Enkhuizen has beautiful Renaissance houses and warehouses dating mainly from the 17th century. Then it had the largest herring fleet in Holland, and the town coat of arms proudly displays Three Herrings. Shops in the main street, the Westerstraat, are limited to two or occasionally three stories in height and gives the town a pleasant rural atmosphere. Holland and Spain will be playing in the final of the World Cup in Cape Town on Sunday, and many of the pubs, cafés and shops were dressed in orange flags and bunting; orange is the Dutch national colour.
In the afternoon we had chance to see the town properly, starting with the Railway station and then admiring the many yachts and Dutch barges in the Municipal Harbour. We walked into the free Visafslag Museum with its displays and video of old fishing boats. The building is mainly a café. Next door is the Almanak Museum. The skyline is dominated by the De Drommedaris Tower, and as we approached we saw a group of young school children carrying two arches of blue and white balloons and the girls wearing white veils. On enquiring, the celebration was for the wedding of their schoolteacher, and was a special treat for her class of children. We crossed the lift bridge and turned left along the Oude Haven, before diving down an interesting side street. We had promised to do some more shopping, but this was quickly achieved and we were free to explore again.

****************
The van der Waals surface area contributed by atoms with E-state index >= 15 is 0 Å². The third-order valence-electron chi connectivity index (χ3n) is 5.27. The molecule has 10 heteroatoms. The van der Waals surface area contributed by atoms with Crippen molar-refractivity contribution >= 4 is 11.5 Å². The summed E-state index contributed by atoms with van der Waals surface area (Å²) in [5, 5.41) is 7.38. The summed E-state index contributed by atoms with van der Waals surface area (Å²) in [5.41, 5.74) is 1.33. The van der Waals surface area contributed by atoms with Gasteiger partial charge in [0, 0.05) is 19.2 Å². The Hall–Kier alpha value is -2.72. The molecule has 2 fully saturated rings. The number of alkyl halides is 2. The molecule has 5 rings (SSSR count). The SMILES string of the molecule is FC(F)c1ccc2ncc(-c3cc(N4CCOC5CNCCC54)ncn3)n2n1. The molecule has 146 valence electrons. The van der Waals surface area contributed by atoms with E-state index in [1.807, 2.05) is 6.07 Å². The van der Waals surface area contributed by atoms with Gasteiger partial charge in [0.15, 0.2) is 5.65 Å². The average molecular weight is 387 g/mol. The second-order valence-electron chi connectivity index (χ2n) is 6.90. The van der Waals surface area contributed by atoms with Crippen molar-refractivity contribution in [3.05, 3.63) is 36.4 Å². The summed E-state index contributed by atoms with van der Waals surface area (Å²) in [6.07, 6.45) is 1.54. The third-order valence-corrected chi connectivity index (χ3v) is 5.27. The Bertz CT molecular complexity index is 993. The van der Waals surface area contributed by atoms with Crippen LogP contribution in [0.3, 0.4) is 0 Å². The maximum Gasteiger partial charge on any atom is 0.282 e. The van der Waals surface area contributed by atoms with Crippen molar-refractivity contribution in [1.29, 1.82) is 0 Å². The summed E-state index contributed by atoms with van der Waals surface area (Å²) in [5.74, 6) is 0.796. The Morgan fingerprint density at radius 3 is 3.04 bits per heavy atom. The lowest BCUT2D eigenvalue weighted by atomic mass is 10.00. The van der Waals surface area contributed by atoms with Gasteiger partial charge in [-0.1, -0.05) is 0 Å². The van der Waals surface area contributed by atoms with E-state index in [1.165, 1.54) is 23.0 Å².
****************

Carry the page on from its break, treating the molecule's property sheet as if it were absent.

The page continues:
Another dominant feature of the skyline is the Gothic spire with the onion-shaped top of the Zuiderkerk, the church of St Pancras, built between 1423 and 1524. We had just missed the organ concert, which generally takes place on a Friday. The present organ dates from 1799, although the organ chest is dated 1737. It is believed that pipes from the original organ were used in the present organ. Entering the church the first impression is of the brown ceiling and white walls with damaged plasterwork. The walls are not vertical and we were told that recent, expensive, stabilisation work meant that new foundations for the pillars were made which had to be dug some 20 metres. Hopefully the church will not move any further. The church is special because of its painted wooden ceiling. Dating from 1484, the paintings were covered with paint in 1609, and then only uncovered some 300 years later. The ceiling is now restored and although the paint has lost much of its vibrant colours, it is still very impressive. Just one part of a roof panel has been restored, costing 200,000 euros. During recent restoration some parts of the original wall paintings have also been uncovered.